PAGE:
Fiscal initiatives, cheque cashing behaviour and private consumption in Malta | Malcolm Bray, Reuben Ellul Dimech

The approach of offering tax refunds, as opposed to the outright reduction in the tax rate, also carries the benefit that it makes it easier to reverse simply by not repeating this measure in future

One of the roles of government is to support the economy. In Malta, a policy tool which has been used over the past years is the distribution of financial assistance to eligible households via cheques. This is a temporary fiscal measure whose objective is to raise household income and hence support spending.

The assumption is that the physical distribution of cheques acts as a stronger nudge on economic behaviour compared to other channels. The approach of offering tax refunds, as opposed to the outright reduction in the tax rate, also carries the benefit that it makes it easier to reverse simply by not repeating this measure in future. The government estimated that in May 2023 the number of beneficiaries from the tax refund will amount to around 250,000 at a cost of some €26 million.

Bank of Valletta has a balance sheet size comparable to the entire GDP of Malta. This offers the bank a great opportunity to explore economic behaviour in Malta since its operations are closely linked to the overall financial transactions carried out in the country.

As a result, it is possible to generalise findings from internal databases to the rest of the economy. BOV considers it useful to share such data as a further source of economic information about Malta. Here we are presenting some statistics and insights in relation to last year’s distribution of government cheques.

Starting from mid-March 2022, two sets of cheques were distributed to eligible persons in Malta. These cheques consisted of a tax rebate and a payment to workers and pensioners to ease the burden caused by the spike in inflation. In the first set, the value of cheques ranged between €60 to €140, with the lower income workers benefitting from the higher rebate.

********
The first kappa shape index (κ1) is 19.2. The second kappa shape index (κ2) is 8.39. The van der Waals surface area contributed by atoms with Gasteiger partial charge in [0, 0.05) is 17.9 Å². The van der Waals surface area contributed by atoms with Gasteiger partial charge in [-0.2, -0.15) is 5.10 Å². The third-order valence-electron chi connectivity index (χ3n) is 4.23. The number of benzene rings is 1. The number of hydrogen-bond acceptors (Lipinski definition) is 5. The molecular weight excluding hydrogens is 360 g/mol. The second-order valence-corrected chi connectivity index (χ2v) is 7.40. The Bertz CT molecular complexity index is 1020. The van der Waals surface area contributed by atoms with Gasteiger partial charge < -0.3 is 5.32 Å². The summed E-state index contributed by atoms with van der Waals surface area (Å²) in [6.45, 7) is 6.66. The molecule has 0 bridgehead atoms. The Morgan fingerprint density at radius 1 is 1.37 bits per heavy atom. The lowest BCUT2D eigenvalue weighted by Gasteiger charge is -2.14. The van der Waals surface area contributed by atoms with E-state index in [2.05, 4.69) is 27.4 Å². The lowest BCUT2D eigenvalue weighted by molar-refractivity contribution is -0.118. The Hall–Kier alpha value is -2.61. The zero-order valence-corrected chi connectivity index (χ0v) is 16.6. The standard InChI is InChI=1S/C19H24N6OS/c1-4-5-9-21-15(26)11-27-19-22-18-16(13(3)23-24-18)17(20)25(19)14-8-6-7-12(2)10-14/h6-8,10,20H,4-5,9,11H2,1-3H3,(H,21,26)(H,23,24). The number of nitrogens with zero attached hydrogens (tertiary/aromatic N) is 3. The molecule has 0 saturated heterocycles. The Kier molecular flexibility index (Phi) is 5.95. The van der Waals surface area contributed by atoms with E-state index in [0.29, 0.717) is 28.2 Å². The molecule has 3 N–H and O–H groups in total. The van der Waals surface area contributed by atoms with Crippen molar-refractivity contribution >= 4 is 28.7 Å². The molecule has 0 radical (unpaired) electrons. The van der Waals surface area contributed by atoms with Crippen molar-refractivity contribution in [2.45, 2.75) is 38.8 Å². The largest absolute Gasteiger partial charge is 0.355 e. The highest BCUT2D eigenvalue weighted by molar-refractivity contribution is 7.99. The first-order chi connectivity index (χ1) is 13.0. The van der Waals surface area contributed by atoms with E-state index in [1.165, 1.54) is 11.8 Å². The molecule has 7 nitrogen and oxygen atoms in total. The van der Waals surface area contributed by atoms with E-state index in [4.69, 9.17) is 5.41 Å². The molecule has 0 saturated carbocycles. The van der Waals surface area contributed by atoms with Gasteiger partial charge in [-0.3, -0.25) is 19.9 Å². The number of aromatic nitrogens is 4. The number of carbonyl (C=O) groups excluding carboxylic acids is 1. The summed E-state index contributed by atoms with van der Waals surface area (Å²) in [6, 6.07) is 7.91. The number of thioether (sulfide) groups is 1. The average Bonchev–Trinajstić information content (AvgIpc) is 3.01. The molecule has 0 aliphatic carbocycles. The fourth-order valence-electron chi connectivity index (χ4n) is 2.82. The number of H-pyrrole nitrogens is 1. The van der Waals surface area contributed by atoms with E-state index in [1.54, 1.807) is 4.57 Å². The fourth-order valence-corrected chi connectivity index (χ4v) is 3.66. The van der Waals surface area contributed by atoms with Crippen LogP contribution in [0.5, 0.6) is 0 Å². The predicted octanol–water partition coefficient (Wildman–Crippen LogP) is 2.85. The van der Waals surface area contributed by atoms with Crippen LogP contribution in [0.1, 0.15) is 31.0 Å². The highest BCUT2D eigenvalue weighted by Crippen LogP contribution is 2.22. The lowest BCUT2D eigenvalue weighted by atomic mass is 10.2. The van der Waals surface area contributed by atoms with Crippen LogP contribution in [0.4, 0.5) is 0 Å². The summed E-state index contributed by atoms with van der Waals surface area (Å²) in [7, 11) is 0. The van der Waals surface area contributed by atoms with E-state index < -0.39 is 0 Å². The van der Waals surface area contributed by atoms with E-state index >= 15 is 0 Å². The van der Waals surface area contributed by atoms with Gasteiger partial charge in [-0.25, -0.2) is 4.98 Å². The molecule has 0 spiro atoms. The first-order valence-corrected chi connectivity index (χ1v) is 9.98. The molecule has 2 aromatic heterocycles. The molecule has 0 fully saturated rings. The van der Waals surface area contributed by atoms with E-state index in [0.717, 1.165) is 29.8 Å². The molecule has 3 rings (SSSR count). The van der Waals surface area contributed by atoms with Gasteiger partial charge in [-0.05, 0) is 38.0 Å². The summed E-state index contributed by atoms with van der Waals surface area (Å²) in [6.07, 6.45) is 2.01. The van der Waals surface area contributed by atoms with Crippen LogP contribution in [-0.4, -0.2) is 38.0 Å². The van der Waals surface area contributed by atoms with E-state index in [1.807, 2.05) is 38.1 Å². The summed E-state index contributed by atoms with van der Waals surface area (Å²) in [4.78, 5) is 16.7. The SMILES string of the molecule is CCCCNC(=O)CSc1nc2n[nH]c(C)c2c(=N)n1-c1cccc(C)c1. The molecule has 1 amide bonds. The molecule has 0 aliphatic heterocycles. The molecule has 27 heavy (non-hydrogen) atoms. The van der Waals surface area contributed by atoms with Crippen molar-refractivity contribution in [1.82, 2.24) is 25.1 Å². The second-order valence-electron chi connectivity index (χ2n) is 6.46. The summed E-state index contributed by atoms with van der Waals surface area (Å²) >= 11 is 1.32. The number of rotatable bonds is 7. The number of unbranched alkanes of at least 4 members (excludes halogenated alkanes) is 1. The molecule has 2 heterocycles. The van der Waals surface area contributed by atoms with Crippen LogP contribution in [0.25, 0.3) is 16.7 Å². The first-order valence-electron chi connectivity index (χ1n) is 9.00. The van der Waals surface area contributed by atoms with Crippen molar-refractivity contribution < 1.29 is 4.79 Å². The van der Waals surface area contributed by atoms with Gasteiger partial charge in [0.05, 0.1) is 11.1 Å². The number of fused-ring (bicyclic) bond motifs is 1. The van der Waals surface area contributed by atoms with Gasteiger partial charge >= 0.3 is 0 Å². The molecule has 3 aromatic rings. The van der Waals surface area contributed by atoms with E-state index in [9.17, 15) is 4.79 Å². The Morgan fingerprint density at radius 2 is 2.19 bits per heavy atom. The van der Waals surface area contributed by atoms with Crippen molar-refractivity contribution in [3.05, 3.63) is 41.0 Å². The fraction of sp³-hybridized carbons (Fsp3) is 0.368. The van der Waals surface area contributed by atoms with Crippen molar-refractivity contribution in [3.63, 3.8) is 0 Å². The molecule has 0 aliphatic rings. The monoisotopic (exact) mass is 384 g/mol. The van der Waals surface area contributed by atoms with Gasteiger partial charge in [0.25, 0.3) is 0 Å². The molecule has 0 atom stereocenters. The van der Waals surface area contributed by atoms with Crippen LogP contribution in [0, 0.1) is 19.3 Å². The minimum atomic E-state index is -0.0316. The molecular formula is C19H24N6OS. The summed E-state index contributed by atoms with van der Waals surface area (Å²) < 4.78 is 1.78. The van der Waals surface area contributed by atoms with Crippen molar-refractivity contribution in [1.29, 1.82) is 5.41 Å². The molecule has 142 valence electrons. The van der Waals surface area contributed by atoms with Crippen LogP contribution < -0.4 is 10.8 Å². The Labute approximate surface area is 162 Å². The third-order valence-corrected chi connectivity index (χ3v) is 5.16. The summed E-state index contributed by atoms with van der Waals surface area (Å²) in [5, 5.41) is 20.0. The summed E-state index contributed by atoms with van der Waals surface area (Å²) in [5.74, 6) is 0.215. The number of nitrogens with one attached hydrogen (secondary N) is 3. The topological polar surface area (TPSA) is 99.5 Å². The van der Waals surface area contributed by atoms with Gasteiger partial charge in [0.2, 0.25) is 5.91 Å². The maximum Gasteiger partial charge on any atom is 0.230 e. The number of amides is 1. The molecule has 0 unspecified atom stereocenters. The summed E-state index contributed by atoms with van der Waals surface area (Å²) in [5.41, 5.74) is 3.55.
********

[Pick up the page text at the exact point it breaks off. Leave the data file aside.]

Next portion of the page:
In the second set, the payment amounted to either €100 or €200, the cohort depending whether one was a worker or else a pensioner or on social benefits. The budgeted amount for the combined initiatives was in the region of €70 million, distributed across some 580,000 cheques.

As a result, the number of Government cheques which BOV processed increased significantly in March 2022 and in subsequent months. The transition towards greater use of technology was confirmed. Indeed, the preferred encashment channel was via ATMs or express deposit facilities, which accounted for some 90% of the total cheques which were distributed by the government.

Only around 10% of encashments were over the counter at a BOV branch. BOV continues to encourage its clients to make the best use of technology, particularly through ATMs, since these are more efficient and less costly compared to branch encashment.

Last year it took slightly more than four months for the cheque processing activity to return to its normal levels after the surge seen in March. By the end of June 2022, approximately half of the additional Government cheques were processed by BOV, consistent with the Bank’s typical market share in this retail activity. Some two-thirds of the excess cheque activity was processed in March and a further one-fifth in April.

These statistics suggest that most households were quick to cash their cheques, which is a desirable feature since the objective of such fiscal assistance was to sustain domestic demand, cognisant of the fact that lower income households tend to have a higher marginal propensity to consume.

An analysis using BOV data, based on randomised samples suggests that the clients who deposited these cheques did indeed subsequently carry out higher monthly withdrawals or card payments compared to their normal patterns.

The cohorts identified exhibited an increase in withdrawals across multiple banking channels, with growth rates ranging between 18.0% and 8.4%. This indicates the existence of a possible direct link between the fiscal initiative, and consumer expenditures in Malta.

This supports the view that there was a positive stimulus to demand which, along with other factors contributed to the exceptionally high 10.1% real growth in private consumption in 2022, as measured by the National Statistics Office in their 2022Q4 national accounts release (NR036/2023). Indeed, private consumption in Malta has fully recovered from the pandemic, and in 2022 reached a level which was 6.5% higher than in 2019.

The views expressed in this article are those of the authors and do not necessarily reflect the views of Bank of Valletta. Issued by Bank of Valletta p.l.c. 58, Triq San Żakkarija, Il-Belt Valletta VLT 1130. Bank of Valletta p.l.c. is regulated by the MFSA and licensed to carry out the business of banking in terms of the Banking Act (Cap. 371 of the Laws of Malta).